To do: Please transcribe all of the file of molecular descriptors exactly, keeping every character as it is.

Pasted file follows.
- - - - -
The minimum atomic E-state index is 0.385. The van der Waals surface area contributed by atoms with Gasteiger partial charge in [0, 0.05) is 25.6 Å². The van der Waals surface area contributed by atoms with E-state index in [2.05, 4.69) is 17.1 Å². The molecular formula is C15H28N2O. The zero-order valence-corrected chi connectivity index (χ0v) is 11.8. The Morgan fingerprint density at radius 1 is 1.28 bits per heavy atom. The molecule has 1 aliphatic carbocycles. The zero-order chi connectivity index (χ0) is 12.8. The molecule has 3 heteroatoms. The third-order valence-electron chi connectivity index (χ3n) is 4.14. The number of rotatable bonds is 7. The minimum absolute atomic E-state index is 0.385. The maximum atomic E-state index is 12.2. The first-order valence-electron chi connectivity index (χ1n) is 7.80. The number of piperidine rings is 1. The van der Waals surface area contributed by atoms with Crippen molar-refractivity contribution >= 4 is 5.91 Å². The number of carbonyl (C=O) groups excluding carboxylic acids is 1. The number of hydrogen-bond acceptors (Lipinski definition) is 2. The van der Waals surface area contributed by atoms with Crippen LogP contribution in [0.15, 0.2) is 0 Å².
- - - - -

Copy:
The minimum atomic E-state index is 0.385. The van der Waals surface area contributed by atoms with Gasteiger partial charge in [0, 0.05) is 25.6 Å². The van der Waals surface area contributed by atoms with E-state index in [2.05, 4.69) is 17.1 Å². The molecular formula is C15H28N2O. The zero-order valence-corrected chi connectivity index (χ0v) is 11.8. The Morgan fingerprint density at radius 1 is 1.28 bits per heavy atom. The molecule has 1 aliphatic carbocycles. The zero-order chi connectivity index (χ0) is 12.8. The molecule has 3 heteroatoms. The third-order valence-electron chi connectivity index (χ3n) is 4.14. The number of rotatable bonds is 7. The minimum absolute atomic E-state index is 0.385. The maximum atomic E-state index is 12.2. The first-order valence-electron chi connectivity index (χ1n) is 7.80. The number of piperidine rings is 1. The van der Waals surface area contributed by atoms with Crippen molar-refractivity contribution >= 4 is 5.91 Å². The number of carbonyl (C=O) groups excluding carboxylic acids is 1. The number of hydrogen-bond acceptors (Lipinski definition) is 2. The van der Waals surface area contributed by atoms with Crippen LogP contribution in [0.15, 0.2) is 0 Å².